Galveston Oil Spill Threatening Crucial Bird Refuge
A barge that spilled 168,000 gallons (635,000 liters) of oil Saturday into Galveston Bay is threatening a refuge that’s crucial habitat for thousands of birds, experts say.
The spill occurred when the barge collided with a ship in the Houston Ship Channel near Texas City, on the western coast of Galveston Bay.
The area is about 8 miles (13 kilometers) from the Bolivar Peninsula, which is home to the Bolivar Flats Shorebird Sanctuary, a preserved area of marshy mudflats that’s home to a variety of geese, ducks, herons, and other waterbirds.
The government’s cleanup efforts began immediately, with 24 response vessels working to skim the oil and to stop the leak from the damaged barge, which was carrying more than 900,000 gallons (3.4 million liters) of oil.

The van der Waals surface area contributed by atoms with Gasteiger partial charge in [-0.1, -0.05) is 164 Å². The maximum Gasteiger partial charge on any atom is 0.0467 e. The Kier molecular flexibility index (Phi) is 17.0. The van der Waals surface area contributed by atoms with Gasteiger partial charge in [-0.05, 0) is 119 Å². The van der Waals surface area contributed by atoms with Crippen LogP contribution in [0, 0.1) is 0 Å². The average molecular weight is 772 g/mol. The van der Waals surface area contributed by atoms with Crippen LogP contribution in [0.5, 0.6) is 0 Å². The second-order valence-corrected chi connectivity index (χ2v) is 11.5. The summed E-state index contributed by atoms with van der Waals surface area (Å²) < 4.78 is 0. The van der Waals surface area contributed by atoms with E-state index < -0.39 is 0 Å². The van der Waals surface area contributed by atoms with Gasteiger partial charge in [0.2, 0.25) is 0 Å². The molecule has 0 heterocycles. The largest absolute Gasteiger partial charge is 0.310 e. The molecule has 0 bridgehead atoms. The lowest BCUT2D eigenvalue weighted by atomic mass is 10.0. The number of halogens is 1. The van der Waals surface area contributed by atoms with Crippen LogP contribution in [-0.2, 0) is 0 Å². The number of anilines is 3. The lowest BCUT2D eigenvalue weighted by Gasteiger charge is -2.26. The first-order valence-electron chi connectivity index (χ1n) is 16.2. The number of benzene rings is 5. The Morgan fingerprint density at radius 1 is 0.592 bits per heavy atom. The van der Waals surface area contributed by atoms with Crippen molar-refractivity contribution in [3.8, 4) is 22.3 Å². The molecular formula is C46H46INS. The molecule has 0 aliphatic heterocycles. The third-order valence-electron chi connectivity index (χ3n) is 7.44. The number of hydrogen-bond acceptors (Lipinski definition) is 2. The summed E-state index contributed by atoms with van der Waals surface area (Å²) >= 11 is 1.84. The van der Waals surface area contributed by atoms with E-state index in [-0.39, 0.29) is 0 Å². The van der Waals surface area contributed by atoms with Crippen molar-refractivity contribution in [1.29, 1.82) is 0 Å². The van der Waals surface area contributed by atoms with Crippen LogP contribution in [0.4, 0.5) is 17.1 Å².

About 69,000 feet (21,000 meters) of oil-absorbing boom have been placed around the site of the spill and along sensitive shorelines, according to the Coast Guard.
At least 50 oiled birds have been discovered so far, though the number will likely be much higher as rescuers expand their search, said Richard Gibbons, conservation director of Houston Audubon.
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